Can the new tax year breath life back into AIM?

By Patricia Miller


Now that we’re in the first full week of the new tax year, many investors will be hoping for an end to the grim trading conditions of recent months. Liquidity on AIM has been pretty dire, with share prices languishing, while the main market has suffered its worst quarter since the Financial Crisis. The FTSE100 lost more in Q1 than it did in any other quarter since 2009.  However, could spring have now arrived to thaw these wintry climes?

One of the headwinds facing markets over the last month has been decidedly seasonal.

By the time the tax year comes to an end, many investors will have used up their various allowances, leading them to scale back or completely stop trading until the beginning of the next 12-month period. Many will also shift their focus towards getting their financial houses in order to manage their tax liabilities or allowances.  For example, trading conditions in 2017 were generally so good a lot of investors made a lot of money. While this was undoubtedly positive, March would have been a month where reality hit home, as these same people woke up to what their potential capital gains tax liabilities might be.

This can have a natural dampening effect on the market, as successful investors scale back or cut losing positions to reduce their tax bills. For AIM the issue can be particularly acute, given the high proportion of retail participation.

And this was not the only tax-related drag on liquidity. For those investors that had used up their ISA allowances for the year, they often wait until the new financial year when the new allowance kicks in. Stock Individual Savings Accounts (or “Stock ISAs”) are a tax-free wrapper, which allows investors to purchase up to £20,000 worth of stock (the current allowance) in a financial year and any future returns do not incur capital gains tax (“CGT”). Retail investors who take advantage of stock ISAs tend to save cash towards the end of the financial year, with a view to starting to invest it at the beginning of the new financial year. This strategy can significantly increase overall returns, if the investor picks good stocks, as CGT is currently 40%.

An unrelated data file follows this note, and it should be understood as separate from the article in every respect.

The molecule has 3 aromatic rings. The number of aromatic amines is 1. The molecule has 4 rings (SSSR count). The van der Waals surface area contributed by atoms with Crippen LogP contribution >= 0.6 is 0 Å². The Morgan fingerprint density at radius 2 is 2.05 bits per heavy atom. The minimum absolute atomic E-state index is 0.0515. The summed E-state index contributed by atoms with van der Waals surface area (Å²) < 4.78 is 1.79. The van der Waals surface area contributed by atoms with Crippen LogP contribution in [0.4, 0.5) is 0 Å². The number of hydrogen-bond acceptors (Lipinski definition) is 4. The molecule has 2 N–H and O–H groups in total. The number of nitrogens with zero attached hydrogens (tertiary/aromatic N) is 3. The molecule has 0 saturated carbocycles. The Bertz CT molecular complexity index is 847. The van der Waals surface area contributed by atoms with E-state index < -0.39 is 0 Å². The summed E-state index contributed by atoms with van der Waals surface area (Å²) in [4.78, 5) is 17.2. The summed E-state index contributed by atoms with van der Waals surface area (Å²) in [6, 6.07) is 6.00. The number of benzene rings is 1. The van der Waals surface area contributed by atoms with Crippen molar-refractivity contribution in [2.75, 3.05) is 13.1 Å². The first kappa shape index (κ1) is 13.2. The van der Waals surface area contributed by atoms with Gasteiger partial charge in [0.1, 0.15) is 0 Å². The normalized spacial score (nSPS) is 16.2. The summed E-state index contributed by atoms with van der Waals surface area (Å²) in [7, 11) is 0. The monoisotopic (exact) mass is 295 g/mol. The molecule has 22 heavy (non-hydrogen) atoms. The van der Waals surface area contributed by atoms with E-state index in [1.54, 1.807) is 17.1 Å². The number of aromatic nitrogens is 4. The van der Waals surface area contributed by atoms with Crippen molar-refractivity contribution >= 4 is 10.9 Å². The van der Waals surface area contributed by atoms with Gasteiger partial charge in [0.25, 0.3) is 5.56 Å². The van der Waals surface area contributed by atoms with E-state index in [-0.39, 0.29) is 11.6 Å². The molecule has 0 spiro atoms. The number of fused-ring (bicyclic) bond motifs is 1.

Then there are other factors to consider, which might have been weighing down on AIM.

Although it is not technically allowed, it is entirely possible that some AIM companies might sit on news in late March/early April, waiting to release it into an environment where deal-hungry investors are far more likely to bite. So far this week there hasn’t been much evidence of that, though there have been some releases which might be a little, how to put this, tardy (we name no names!).

Finally, there is still the ongoing issues surrounding the global stock market correction seen in February and the collapse of AIM brokerage stalwart Beaufort Securities at the beginning of March. While the main markets appear to be consolidating at key levels of technical support, Beaufort’s sudden downfall is likely to continue to have a negative effect on AIM for months to come. Beaufort’s clients still have their assets locked up at the failed broker and there is no indication yet when this will be resolved. This has certainly taken a hefty chunk of liquidity out of the market and the sooner that can be reintroduced the better.

However, with a bit of luck, the coming weeks should mark a change to the recent sluggish mood. The resetting of ISA and CGT allowances should encourage investors return to AIM with a spring in their step. After a very strong 2017, it would be good to see some more trading sessions end with a bang rather than a fizzle in 2018 as news returns to the market.

Authors: Daniel Flynn & Ben Turney


Author: Patricia Miller

This article does not provide any financial advice and is not a recommendation to deal in any securities or product. Investments may fall in value and an investor may lose some or all of their investment. Past performance is not an indicator of future performance.

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